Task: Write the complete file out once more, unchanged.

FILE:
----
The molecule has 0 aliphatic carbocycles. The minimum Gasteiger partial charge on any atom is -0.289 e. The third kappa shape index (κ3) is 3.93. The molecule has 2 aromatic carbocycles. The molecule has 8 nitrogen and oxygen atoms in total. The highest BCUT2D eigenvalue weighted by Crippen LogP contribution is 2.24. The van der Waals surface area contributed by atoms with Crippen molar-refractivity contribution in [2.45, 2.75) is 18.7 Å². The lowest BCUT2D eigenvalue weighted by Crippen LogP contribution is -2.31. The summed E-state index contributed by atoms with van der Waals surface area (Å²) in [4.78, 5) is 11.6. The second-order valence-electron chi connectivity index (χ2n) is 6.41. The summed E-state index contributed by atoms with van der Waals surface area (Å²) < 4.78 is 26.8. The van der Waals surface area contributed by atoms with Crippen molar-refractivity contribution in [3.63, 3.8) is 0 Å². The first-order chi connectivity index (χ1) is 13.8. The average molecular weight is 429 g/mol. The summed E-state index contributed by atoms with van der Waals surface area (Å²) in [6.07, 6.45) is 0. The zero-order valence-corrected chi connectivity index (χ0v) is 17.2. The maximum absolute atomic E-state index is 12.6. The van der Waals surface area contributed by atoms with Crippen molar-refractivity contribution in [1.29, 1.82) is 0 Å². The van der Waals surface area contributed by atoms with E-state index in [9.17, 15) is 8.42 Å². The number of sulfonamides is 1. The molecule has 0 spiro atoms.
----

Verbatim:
The molecule has 0 aliphatic carbocycles. The minimum Gasteiger partial charge on any atom is -0.289 e. The third kappa shape index (κ3) is 3.93. The molecule has 2 aromatic carbocycles. The molecule has 8 nitrogen and oxygen atoms in total. The highest BCUT2D eigenvalue weighted by Crippen LogP contribution is 2.24. The van der Waals surface area contributed by atoms with Crippen molar-refractivity contribution in [2.45, 2.75) is 18.7 Å². The lowest BCUT2D eigenvalue weighted by Crippen LogP contribution is -2.31. The summed E-state index contributed by atoms with van der Waals surface area (Å²) in [4.78, 5) is 11.6. The second-order valence-electron chi connectivity index (χ2n) is 6.41. The summed E-state index contributed by atoms with van der Waals surface area (Å²) < 4.78 is 26.8. The van der Waals surface area contributed by atoms with Crippen molar-refractivity contribution in [3.63, 3.8) is 0 Å². The first-order chi connectivity index (χ1) is 13.8. The average molecular weight is 429 g/mol. The summed E-state index contributed by atoms with van der Waals surface area (Å²) in [6.07, 6.45) is 0. The zero-order valence-corrected chi connectivity index (χ0v) is 17.2. The maximum absolute atomic E-state index is 12.6. The van der Waals surface area contributed by atoms with Crippen molar-refractivity contribution in [1.29, 1.82) is 0 Å². The van der Waals surface area contributed by atoms with E-state index in [9.17, 15) is 8.42 Å². The number of sulfonamides is 1. The molecule has 0 spiro atoms.